Being Bilingual Is An Asset: Learn A New Language With Your Children

Being bilingual is an asset. Learning a new language with your kids can be an enjoyable and helpful experience. Here are five tips for doing so as a team:

Being Bilingual Is An Asset: Learn A New Language With Your Children - Lioness MagazineLearning a new language is always a challenge. Whether the language employs the same or a similar alphabet to English, or it uses completely different characters and sounds, it will consist of a lot of hard work. Despite this, the task can be fun and extremely rewarding, not to mention valuable. In general, being bilingual is an asset, especially for children hoping to impress on college applications. The challenge of learning a new language also becomes easier if you’re learning with others. So, whether you’re looking to broaden your horizons or hoping to prepare your child for the competitive landscape of college applications, or both, learning a new language with your kids can be an enjoyable and helpful experience. Here are five tips for doing so as a team:

  1. Color Words Together.

Coloring words in whatever language you’re learning together is a fun project that can help your child remember them. The time spent concentrating on the the words, whether they share an alphabet with English or are made up of different letters or characters will also aid you in committing them to memory—especially if you are a visual learner. For some languages in which the words are written to resemble the thing they represent, this is especially helpful. Regardless, you and your child likely enjoy coloring already; this is a great way to incorporate language study into your fun, quality time together.

  1. Read Folktales or History With Your Kids.

Reading folktales, fables, and fairy tales in English with your kids is a great way for you both to begin learning about a foreign culture. Every one has its own legends and stories, and even those that don’t have many folktales likely have a rich history that can make for exciting and educational story time tales. This is a great introduction to the language for very young children, who may not quite be ready for extremely structured learning. However, older children can also enjoy this method to actively learn the language: perhaps with every page of a story, you can introduce a word related to something on that page, then review them at the end. Not only do folk and fairy tales fascinate children, they also teach them valuable lessons about the culture(s) tied to a language.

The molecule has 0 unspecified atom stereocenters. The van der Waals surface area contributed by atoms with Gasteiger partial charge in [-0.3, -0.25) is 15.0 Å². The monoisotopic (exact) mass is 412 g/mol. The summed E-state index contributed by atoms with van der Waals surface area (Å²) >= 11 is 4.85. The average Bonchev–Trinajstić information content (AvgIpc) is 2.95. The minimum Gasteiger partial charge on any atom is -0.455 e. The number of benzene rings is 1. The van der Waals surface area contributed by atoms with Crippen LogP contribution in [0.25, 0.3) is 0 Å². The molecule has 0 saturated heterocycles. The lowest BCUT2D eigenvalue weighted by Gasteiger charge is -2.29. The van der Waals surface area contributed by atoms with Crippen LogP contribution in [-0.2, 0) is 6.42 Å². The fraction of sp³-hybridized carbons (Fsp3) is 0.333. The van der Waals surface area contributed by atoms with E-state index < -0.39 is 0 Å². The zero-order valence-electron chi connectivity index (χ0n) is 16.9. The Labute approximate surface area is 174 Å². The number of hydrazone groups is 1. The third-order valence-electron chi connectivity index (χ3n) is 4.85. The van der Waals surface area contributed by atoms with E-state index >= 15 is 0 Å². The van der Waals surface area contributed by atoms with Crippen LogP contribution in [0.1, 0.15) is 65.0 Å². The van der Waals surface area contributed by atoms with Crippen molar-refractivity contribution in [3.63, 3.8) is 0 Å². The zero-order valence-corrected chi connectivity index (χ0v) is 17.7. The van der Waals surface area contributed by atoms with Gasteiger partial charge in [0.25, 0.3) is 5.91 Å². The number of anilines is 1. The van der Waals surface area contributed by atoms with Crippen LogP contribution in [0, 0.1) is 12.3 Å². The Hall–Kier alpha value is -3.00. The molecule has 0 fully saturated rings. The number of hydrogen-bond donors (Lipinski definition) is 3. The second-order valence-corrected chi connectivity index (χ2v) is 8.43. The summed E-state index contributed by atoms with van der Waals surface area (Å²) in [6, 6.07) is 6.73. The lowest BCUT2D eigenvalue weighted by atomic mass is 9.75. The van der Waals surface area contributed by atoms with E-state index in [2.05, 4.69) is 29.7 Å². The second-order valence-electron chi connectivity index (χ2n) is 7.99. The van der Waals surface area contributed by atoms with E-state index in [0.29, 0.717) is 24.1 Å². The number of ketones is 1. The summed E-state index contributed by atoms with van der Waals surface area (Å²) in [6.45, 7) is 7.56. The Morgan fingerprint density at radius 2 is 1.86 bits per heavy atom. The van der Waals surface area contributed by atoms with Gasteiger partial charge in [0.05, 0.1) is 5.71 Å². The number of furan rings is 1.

1. Take Your Kids on a Day Trip.

An outing to a culturally rich and unfamiliar neighborhood is a great way to engage your kids in learning. They will be curious about many things, will ask questions, and can spend the day absorbing new information—even though it feels to them like simply having fun. This can be a great way to review the words and phrases you’re both learning, as well. If you don’t have a neighborhood nearby that reflects the language you are learning, consider seeking out relevant film, art, and cultural events. If you’re able, planning a vacation to a country that speaks that language is a fantastic way to immerse yourselves and learn even more quickly!

  1. Listen Songs and Dance Together!

Many people find music a helpful tool in learning, and listening to songs is a great way to further immerse yourself and your child in a culture. Dancing makes it even better! It’s an active and extremely engaging way to get to know the culture, remember words, and simply have fun.

  1. Take a Class With Your Kids.

Look for a local school that has group classes for both parents and their kids, or provides private classes that can cater to you and your kids learning together. This will enable you to learn a lot while still supporting your child’s development in the language, and provide you with the extra reinforcement you need to master the tougher or more confusing aspects of a language. If there isn’t a school in your area, or none fit your needs, remember that there are also online classes, as well.

Learning a new languages can be a great way to broaden your horizons, help your child stand out in an academic setting, and make a challenging endeavor more fun and supportive. A variety of activities can be used to keep you learning without feeling like you’re always studying. Try out some activities, take a class, and make your study interactive; you’ll be shocked at how quickly you learn!

Wendy Huang, CEO of Beijing Chinese Academy, was born and raised in China and graduated from Northwestern University. Nicknamed, “The China Success Coach”, Ms. Huang teaches kids how to speak Chinese. Founded in 2007, Beijing Chinese Academy offers exceptional Chinese language instruction to kids of all levels in Los Angeles.  For class schedule, please visit


Photo courtesy of Jimmy Baikovicius [FLICKR]

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